In East-Central Europe in the 20th century, the French model of the centralized unitary nation-state and majoritarian democracy, combined with the vengeful aftermath of two world wars, and the institutionalization of Communist "democratic centralism", make it well nigh impossible for minorities to defend themselves against the homogenizing tyranny of the majority Staatsvolk nationalities.
An interesting twist to all this is the confusion of the concept of autonomy with the Soviet and Yugoslav attempts to overcome the nationally, ethnically and religiously fragmented conditions prevailing within their borders. Unfortunately, the use of autonomy by these now failed state-systems, makes autonomy suspect in the eyes of Western observers in the region.
However, these same observers forget to consider that the system worked while a modicum of tolerance and compromise prevailed. The system collapsed because of the emergence of exclusivist nationalist demands. In Romania it was the Communist leader Nicolae Ceausescu that led the nationalist frenzy against the Hungarian Bolyai University and the Hungarian Autonomous Region of Eastern Transylvania (even when it was only symbolic autonomy). In Yugoslavia it was the Communist Serb Slobodan Milosevic who led the charge against the Autonomous Province of Kosovo (Albanians) and the Autonomous Province of Vojvodina (Hungarians and others). It may now be seen from these examples that political leaders who had gotten used to a monopoly of power now use the nationalisms of majorities to undergird their control. The mixture of Communist democratic centralism, French unitary statism and the veneer of majoritarian democracy can only lead to Bosnia-like solutions. It is in the light of these grave prospects that the major powers and Western Statesmen must take a serious second look at the institutialization of group rights and structural arangements like autonomy. if genocide and ethocide are to be prevented, the a viable legal and institutional framework must be adopted for the defense of minority rights.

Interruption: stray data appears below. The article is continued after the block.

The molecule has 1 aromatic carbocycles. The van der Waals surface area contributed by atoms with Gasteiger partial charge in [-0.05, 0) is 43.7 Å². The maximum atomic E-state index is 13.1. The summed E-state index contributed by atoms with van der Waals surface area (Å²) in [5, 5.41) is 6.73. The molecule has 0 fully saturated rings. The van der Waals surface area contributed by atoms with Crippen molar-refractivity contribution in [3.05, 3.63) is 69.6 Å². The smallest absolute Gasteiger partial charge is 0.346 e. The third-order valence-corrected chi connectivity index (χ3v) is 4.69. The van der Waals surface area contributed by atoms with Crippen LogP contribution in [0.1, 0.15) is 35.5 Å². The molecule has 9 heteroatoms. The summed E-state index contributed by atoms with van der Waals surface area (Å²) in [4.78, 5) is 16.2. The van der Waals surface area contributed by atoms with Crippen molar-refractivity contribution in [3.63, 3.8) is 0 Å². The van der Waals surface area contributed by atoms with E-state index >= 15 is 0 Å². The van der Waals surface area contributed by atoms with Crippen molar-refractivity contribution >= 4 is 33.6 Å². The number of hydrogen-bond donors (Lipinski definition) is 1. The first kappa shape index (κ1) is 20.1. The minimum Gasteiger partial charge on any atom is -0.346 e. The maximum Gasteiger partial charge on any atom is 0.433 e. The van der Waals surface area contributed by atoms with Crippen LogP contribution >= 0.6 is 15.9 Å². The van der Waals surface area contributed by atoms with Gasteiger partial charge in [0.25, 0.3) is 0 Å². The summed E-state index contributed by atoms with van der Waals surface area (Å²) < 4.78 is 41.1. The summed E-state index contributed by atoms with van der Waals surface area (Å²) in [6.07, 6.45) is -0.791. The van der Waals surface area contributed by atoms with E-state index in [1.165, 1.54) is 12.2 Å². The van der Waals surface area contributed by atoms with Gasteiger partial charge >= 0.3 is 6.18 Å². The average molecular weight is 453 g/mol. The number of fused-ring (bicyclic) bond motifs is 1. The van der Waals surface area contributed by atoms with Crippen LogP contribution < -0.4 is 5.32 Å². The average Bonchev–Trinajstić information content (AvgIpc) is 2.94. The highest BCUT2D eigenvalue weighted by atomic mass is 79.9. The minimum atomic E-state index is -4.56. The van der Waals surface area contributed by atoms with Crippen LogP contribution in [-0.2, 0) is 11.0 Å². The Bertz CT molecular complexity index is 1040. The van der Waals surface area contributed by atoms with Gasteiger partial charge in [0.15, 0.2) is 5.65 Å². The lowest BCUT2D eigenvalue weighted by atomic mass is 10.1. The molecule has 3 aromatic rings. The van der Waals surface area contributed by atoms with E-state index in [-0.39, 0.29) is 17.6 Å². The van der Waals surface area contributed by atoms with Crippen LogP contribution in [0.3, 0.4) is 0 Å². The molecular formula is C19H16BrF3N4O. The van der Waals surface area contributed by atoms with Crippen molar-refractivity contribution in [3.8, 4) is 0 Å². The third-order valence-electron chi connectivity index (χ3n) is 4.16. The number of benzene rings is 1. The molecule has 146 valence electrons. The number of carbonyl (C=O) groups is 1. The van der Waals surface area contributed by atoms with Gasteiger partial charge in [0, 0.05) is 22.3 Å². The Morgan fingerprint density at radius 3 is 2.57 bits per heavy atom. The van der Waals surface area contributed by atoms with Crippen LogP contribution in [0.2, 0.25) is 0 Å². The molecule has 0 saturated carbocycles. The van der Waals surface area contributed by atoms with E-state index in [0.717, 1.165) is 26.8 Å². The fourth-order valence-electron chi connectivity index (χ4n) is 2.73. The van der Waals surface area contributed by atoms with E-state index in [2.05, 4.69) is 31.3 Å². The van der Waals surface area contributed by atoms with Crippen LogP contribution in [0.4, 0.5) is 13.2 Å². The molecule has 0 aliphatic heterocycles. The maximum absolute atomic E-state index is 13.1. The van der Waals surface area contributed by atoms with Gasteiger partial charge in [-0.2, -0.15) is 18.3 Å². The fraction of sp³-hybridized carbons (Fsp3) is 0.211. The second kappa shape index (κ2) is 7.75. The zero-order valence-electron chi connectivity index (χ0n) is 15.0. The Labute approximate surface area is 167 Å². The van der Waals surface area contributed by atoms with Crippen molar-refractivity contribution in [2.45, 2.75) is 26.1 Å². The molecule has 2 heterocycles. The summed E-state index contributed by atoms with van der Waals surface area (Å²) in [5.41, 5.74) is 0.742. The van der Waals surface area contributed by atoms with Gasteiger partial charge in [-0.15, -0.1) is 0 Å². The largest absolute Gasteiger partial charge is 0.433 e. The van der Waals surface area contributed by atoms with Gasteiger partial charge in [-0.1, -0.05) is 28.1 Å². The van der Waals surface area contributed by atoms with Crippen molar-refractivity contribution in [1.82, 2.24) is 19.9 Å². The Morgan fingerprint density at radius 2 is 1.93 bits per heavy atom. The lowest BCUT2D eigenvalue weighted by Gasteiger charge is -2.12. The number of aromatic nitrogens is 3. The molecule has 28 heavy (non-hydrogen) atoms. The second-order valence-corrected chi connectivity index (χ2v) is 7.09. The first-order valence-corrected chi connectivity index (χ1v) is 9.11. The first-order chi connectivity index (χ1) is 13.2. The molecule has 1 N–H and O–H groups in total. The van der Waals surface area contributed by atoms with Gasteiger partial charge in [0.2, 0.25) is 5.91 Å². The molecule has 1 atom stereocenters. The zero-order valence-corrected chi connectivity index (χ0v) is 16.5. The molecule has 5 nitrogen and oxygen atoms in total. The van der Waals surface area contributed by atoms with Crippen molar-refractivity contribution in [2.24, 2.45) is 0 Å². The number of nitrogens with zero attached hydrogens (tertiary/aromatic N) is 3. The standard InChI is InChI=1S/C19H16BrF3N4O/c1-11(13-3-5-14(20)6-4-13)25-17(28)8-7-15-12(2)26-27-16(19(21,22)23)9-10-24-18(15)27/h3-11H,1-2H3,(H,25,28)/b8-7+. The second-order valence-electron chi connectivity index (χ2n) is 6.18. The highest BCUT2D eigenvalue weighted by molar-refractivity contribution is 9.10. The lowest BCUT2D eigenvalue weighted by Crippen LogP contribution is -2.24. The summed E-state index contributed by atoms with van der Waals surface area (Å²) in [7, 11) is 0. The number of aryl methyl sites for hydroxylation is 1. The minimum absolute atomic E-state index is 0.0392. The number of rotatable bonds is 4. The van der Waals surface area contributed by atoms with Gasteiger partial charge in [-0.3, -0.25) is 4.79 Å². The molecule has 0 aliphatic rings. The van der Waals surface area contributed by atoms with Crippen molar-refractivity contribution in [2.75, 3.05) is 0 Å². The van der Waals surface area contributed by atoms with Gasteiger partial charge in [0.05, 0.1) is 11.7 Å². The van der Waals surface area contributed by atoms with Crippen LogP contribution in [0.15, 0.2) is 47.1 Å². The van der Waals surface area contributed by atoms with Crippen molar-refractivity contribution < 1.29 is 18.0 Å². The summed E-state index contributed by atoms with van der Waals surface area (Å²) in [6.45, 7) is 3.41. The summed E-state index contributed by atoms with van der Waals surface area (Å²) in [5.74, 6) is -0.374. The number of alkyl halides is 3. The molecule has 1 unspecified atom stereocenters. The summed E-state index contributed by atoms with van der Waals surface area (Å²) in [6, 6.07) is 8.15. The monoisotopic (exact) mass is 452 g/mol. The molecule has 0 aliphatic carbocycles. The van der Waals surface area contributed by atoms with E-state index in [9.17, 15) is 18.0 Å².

Within the American setting, and the larger Anglo-Saxon legal word, the main defense of group rights and distinct community interest, has been achieved via strong constitutional and contractual traditions and garaantees. From the writings of the contract theorists, particularly John Locke, through the constitutional practices during the formative years of the early Republic to the legalese of present-day corporation lawyers: contracts, charters and constitutions, grant rights and define obligations in society. Implicit in all of this is the right to organize, the right to join groups that we can identify with in terms of our interests: economic, religious, cultural or political. From the Mayflower Compact to the latest variations on debates about "state rights" or "affirmative action" there looms the commitment to a "government of laws and not of men", a society in which both the public and the private, and the relationship between them, is defined by contract.
In the U.S.A. and Canada the concept of contract is ingrained in the political culture and enbedded in legal evolution. Unfortunately in East-Central Europe this tradition has been undermined by the legacies of the French Revolution, and the centralism championed by both the Fascism of the Right and the Left. Szalasi and Rakosi Antonescu and Ceausescu, Tiso and Husak are all part of this destructive legacy. For this reason, in the present context, within the last decade of the 20th century, as regimes, governments, states and nations come to a new sense of their roles within historic evolution, the most important lesson must be the entrenchment of law by contract, governments that become the defenders of rights rather than mechanisms of oppression and exploitation.